What the presidential debate last night showed most Americans is that such a setting will not be a resource to help answer their questions.
During the first Presidential debate of the 2020 cycle, Americans were exposed to a largely out-of-control event in which very little policy was covered. This happened in large part because of a moderator who was largely out of control and one candidate—President Donald Trump—employing a strategy focused on interrupting his opponent, former Vice President Joe Biden. What is lost, of course, in a substance-free, 90-minute debate is for voters to get a better understanding of what the candidates stand for, leaving them to remain uninformed or put the onus on them to find that information themselves.
Although the moderator, Fox News anchor Chris Wallace, focused on a series of important issues—the economy, the pandemic, voting, and race relations—an opportunity was missed to accomplish a substantive discussion. It also reflects that having a few debates focused on covering a multitude of issues ensures that the details are the victim.
One set of issues that Wallace asked about involved race relations, policing, protesting, and rioting. The candidates said little that mattered, and it demonstrated a weakness in this debate format. These issues should be the topic of a debate in itself for a variety of reasons.
First, Democrats, Republicans, and independents all feel that those issues are among the most important right now. Recent polling reflects this fact, and as stories related to these issues fill airwaves, newspapers, and blogs, the American public is continuously reminded of these policies and their associated problems.
Second, the parties feel quite differently about why those issues are problems and what solutions should look like, and that is exactly the point of a debate! These issues are divisive among politicians and, of course, among the public as well. Hearing the candidates discuss the contours of the current situation, the challenges the present, and the manner in which the president will work with Congress and state and local officials to achieve resolution is key.
Third, issues of race and criminal justice are just a doorway into discussing a variety of other, related and important issues. Policing policy, racial discrimination in economic settings (housing, employment, education, etc.), drug policy more broadly, cannabis reform policy specifically, and other issues all serve as important parts of the conversation. What’s more, while the current state of policy and politics in this area is fraught with polarizing, many of the sub-parts of the conversation rally significant bipartisan support.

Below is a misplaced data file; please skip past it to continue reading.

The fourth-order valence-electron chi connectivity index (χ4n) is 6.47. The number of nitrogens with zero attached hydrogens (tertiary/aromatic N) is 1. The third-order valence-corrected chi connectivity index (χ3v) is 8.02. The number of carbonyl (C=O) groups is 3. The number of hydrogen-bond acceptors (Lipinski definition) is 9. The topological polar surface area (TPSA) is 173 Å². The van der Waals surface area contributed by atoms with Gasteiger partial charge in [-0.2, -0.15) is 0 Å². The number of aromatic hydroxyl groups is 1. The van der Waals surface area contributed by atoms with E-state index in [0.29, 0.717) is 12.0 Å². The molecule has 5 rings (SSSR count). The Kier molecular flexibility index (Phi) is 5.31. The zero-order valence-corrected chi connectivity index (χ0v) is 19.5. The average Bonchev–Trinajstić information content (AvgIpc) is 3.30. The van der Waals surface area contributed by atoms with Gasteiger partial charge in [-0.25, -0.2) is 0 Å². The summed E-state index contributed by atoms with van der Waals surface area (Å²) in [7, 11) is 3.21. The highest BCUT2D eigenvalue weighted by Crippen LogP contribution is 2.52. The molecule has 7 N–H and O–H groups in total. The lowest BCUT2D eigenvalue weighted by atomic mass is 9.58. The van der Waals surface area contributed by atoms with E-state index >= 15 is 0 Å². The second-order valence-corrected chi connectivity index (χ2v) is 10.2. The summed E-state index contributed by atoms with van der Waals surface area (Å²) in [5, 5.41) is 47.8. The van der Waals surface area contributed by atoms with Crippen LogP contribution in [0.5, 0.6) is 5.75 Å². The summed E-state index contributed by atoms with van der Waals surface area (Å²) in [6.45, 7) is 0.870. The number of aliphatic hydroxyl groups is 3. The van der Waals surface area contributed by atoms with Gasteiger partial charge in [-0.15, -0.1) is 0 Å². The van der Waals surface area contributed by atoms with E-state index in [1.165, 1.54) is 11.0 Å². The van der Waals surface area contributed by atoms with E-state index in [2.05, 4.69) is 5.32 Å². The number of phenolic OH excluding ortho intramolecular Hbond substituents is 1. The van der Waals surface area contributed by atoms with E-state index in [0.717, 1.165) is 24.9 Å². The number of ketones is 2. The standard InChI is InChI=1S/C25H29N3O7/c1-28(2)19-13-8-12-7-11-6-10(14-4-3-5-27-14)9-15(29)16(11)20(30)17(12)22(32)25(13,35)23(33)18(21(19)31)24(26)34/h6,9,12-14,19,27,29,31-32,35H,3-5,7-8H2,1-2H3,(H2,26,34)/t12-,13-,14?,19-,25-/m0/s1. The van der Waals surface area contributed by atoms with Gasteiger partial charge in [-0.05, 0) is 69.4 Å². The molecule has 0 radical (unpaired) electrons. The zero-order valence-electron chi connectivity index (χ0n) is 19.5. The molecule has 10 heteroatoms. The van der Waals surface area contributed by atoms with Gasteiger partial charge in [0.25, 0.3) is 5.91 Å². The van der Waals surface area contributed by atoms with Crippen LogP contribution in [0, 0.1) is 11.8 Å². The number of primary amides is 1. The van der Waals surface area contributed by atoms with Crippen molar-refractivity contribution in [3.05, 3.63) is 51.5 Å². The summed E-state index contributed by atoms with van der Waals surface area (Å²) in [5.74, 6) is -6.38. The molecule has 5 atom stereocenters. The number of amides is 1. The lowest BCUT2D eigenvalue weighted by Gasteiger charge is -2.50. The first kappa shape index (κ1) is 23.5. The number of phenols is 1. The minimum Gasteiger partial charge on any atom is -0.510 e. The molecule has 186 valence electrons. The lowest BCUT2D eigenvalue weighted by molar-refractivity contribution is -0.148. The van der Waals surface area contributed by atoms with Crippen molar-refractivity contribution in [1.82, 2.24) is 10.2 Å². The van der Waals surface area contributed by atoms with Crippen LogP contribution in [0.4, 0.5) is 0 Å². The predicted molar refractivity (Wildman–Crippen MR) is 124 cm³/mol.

An effective debate—and a debate most Americans would like to listen to—involves presidential candidates disagreeing about items like police reform and racial bias in use of force, while doing as the public does and find common ground on issues including over-incarceration and cannabis reform.
Shouting over an opponent, losing control of a debate, and deflecting from the questions a moderator ask may serve as a strategy in modern presidential debates. However, such approaches create real problems for the democracy. First, voters remain underinformed, and that comes with additional risks in 2020. Expecting Americans facing both public health and economic crises to take any additional time to hunt down candidates’ policy views, may be asking a lot of them.
Second, it further solidifies many Americans’ disgust with the state of affairs of politics and distrust of our governing institutions. That breeds a cynicism that spills over into decisions around whether to vote, for whom to vote, and how else to engage with and learn about the political system. Finally, it telegraphs to Americans a growing sentiment: that politicians don’t care about their concerns.
Surely, presidential candidates cannot be expected to discuss every issue that concerns every American. But what the presidential debate last night showed most Americans is that such a setting will not be a resource to help answer their questions. Perhaps the next two debates will be different. Perhaps those debates will be better controlled and more focused on issues. Perhaps the candidates will take different strategic approaches. But perhaps, too, the damage has been done, and many fewer Americans will opt to look away, rather than tune in.
John Hudak, Senior Fellow, Brookings Institution.